It was a common belief, long ago, that many conditions could be cured by bringing the patient into contact with the powerful life force or MANA represented by trees…
Nearly 800 trees have been planted here at Bealtaine and there is something so awesome about trees that makes me want to get more land and keep on planting.
Today has seen the transplanting of another 20 or so Birch trees, seedlings rescued from the road verge before the tractors mow the grass.
Managed to pull up 3 tiny Buddleias from the gravel around the cottage…gravel makes an ideal seeding ground for many plants and trees.
These too have been potted on and will make fine specimens for planting out next year.
This is a little Birch sapling planted only a few weeks ago and already grown over a foot in height and spread.
Grass cuttings have been spread around the base to deter weeds and provide food for the fast growing tree.
Apple trees under-planted with Blackcurrants and perennial flowers…here is the Verbascum in bloom with Geranium and Calendula amongst others.
Willow, Birch, Copper Beech, Twisted Willow, Oak and Pine, all planted in very close proximity to one another…this is the permaculture way and very quickly excludes weeds and provides an excellent source of coppiced wood for the stove.
Ash trees were traditionally used in Folk Medicine against poison and evil. Lightning runs to the Ash…’Avoid the Ash, it courts the flash!’
Long ago, in many parts of the Highlands of Scotland, on the birth of a child, the midwife would take a green stick from the Ash tree and hold it in the fire. As the heat worked on one end of the stick, the sap would ooze from the other. This was administered to the newborn baby as the first liquid to pass its lips!
I write about, film and photograph Mother Earth, for Mother Earth, opening little portals of healing energy all over the world.
Blessings and thanks for your support.
Thanks to all the visitors to Bealtaine Cottage! Through this blog I’ve had the opportunity to meet some great friends and welcome some of those as visitors to Bealtaine in the flesh so to speak! I hope that in the coming weeks and months to welcome many more!
Each year the gardens grow a little more and after seven years there is a sense of maturity at Bealtaine, which is quite noticable. Some trees now reach thirty feet and more and shrubs have more than filled the spaces they were planned for.
Even the verge on the public road is planted with Bealtaine plants that are all the more hardy for being raised organically here on site. These are planted straight into grass using the no-dig method where only a slit is opened in the ground to receive the rootball, then closed and mulched with grass clippings to keep the plant free from pressure of grass and weeds.
These are the pears in one of the orchards this morning, continuing to develop. Good rainfall has helped enormously and the days are healthily damp!
The No-Dig Method of Growing.
It is possible for one woman as myself to look after 3 acres of poor land and make it productive, using the No-Dig method which is in itself an integral part of Permaculture.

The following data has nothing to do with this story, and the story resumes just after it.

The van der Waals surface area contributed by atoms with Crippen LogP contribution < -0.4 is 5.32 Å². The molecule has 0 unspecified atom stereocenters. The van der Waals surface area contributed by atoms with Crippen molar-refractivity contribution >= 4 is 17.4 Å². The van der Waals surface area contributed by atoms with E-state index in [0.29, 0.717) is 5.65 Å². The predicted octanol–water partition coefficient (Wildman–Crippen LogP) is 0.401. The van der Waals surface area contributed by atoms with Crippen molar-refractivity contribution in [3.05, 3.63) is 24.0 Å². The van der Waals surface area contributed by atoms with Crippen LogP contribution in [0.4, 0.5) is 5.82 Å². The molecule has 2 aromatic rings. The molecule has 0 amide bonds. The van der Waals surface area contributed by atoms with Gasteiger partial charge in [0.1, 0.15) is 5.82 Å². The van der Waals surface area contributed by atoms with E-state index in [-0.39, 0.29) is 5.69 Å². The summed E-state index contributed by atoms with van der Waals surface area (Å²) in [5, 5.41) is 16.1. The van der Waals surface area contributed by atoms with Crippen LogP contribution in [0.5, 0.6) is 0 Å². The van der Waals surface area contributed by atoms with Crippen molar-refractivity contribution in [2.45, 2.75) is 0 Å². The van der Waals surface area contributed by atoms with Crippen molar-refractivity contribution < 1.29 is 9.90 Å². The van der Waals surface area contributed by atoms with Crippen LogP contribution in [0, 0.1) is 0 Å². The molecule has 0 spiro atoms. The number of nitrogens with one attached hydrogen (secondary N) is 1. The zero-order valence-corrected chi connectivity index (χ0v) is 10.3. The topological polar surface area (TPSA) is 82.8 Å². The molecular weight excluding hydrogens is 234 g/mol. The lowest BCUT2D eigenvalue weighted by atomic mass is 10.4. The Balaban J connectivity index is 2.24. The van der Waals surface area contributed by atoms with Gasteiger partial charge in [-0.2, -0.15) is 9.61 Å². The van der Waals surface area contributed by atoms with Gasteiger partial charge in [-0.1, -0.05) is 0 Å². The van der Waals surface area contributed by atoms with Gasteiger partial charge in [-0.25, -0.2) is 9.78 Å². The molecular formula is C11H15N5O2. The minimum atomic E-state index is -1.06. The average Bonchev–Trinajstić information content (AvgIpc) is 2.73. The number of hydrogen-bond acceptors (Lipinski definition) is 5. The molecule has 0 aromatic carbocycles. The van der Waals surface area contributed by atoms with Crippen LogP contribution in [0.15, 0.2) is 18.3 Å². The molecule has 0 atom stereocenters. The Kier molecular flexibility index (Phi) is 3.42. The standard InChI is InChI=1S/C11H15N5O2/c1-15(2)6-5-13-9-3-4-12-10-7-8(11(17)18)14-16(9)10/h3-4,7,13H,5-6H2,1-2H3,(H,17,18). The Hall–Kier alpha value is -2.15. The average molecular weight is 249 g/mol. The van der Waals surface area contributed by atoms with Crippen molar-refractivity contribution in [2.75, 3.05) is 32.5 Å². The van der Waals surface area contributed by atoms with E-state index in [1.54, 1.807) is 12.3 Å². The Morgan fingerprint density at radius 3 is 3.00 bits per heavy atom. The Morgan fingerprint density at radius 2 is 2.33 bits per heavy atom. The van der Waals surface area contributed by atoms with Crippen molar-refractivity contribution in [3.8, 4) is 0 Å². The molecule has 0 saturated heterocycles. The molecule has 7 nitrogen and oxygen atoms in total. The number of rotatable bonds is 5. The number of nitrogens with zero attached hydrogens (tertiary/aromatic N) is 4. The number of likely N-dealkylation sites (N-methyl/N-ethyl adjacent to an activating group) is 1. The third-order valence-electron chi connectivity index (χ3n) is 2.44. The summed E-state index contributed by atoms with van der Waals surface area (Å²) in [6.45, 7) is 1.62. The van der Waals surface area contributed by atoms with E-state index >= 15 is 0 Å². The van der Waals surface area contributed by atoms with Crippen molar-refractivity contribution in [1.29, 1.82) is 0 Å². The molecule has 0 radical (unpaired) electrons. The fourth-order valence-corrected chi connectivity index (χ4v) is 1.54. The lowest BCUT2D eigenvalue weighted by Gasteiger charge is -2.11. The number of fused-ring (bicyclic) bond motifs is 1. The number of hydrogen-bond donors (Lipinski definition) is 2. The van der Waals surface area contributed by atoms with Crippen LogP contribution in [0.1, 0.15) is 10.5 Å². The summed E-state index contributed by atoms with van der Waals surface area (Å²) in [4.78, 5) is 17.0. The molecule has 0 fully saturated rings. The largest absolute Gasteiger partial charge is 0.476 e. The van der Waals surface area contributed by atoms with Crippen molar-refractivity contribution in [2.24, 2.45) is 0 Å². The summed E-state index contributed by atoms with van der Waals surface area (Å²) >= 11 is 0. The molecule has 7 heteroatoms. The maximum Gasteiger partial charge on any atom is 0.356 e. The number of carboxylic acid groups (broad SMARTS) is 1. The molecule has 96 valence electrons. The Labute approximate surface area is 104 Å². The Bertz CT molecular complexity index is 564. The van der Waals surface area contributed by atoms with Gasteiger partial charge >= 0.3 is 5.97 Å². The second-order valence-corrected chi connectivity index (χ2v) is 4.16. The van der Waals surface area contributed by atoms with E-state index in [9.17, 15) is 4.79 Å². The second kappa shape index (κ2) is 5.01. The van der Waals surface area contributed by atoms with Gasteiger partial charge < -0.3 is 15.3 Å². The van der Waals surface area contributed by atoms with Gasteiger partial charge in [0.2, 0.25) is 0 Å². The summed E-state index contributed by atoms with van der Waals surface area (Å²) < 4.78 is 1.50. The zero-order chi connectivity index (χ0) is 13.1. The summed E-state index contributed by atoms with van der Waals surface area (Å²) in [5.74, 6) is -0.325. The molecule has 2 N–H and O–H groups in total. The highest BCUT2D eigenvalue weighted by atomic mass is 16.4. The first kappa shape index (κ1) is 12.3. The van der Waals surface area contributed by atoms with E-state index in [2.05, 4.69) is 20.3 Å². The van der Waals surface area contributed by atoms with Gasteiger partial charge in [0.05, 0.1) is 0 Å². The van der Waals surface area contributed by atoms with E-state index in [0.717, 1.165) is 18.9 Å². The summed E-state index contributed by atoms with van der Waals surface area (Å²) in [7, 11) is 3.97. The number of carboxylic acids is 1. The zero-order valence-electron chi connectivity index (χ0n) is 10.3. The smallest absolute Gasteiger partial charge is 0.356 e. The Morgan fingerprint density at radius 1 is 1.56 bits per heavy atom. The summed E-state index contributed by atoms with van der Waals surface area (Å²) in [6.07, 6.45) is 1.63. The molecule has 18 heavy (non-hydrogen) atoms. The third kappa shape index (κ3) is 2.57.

Making compost…the most important work you can undertake in the garden, for whatever you don’t want growing will be turned into this rich food for all you want to encourage. Start a compost heap today, don’t wait! I practise the cold-composting method, which is the easiest one to do…just heap it up!
These were planted onto a thin layer of cardboard that was placed directly onto grass. However, you could dispense with the cardboard, as I have done in the past and it works perfectly well! Used straw from the hen run is spread on the top.
As the potatoes push up compost is added on a weekly basis…I have 4 huge compost heaps, so no shortage of good organic food!
Animals and Bedding
I keep 4 hens. Their bedding is barley straw. This is changed often and regularly, giving the garden a continual supply of nitrogen impregnated mulch and fertilizer. I also spread generous amounts of barley straw around their outdoor runs as they love to scratch and I continue to collect the used straw. It’s a good method and works very well for me!
Mulch to Grow, Mulch not to Grow!
Srtaw is placed on the top of cardboard as a way of excluding growth and preparing the ground for the following year. This can also be planted into and is super for trailing plants such as pumpkins!
The tree in the middle is a Purple Beech.
It’s hard to believe that this place was just rushy monoculture land 7 years ago.
Yet, it is just this possible to turn poor land around and re-invest fertility to the soil.
Trees are Nature’s way of doing that.
Permaculture intensive planting is the way forward.
The Pine tree is only 7 years old, from a seedling and it is giving cones already!
Three acres of poor land have been turned around in a relatively short space of time to create a very productive, edible landscape and sheltered habitat.Perennials are the ones you don’t have to bother about too much…Michaelmas Daisies on the right, Sedge to the left and a self-seeded perennial coming up in the middle…Birds, bees and insects all benefit from the transformation from monoculture to permaculture. Yellow Loosestrife and Blue Geranium, perennials that push their way into beauty every year, never mind the grass and weeds, they will do their thing regardless!Roses are in bloom on the veranda…it really amazing just what will grow in this once desolate looking place…have a look at the “before” pictures on this blog.
When I first seen Bealtaine Cottage in May 2004, I did not see desolation, I saw abundance…the first step in living one’s self-sufficient, permaculture dream in Ireland!
Bealtaine Cottage is also on YouTube…with over 85 videos about Permaculture, planting, growing and living.
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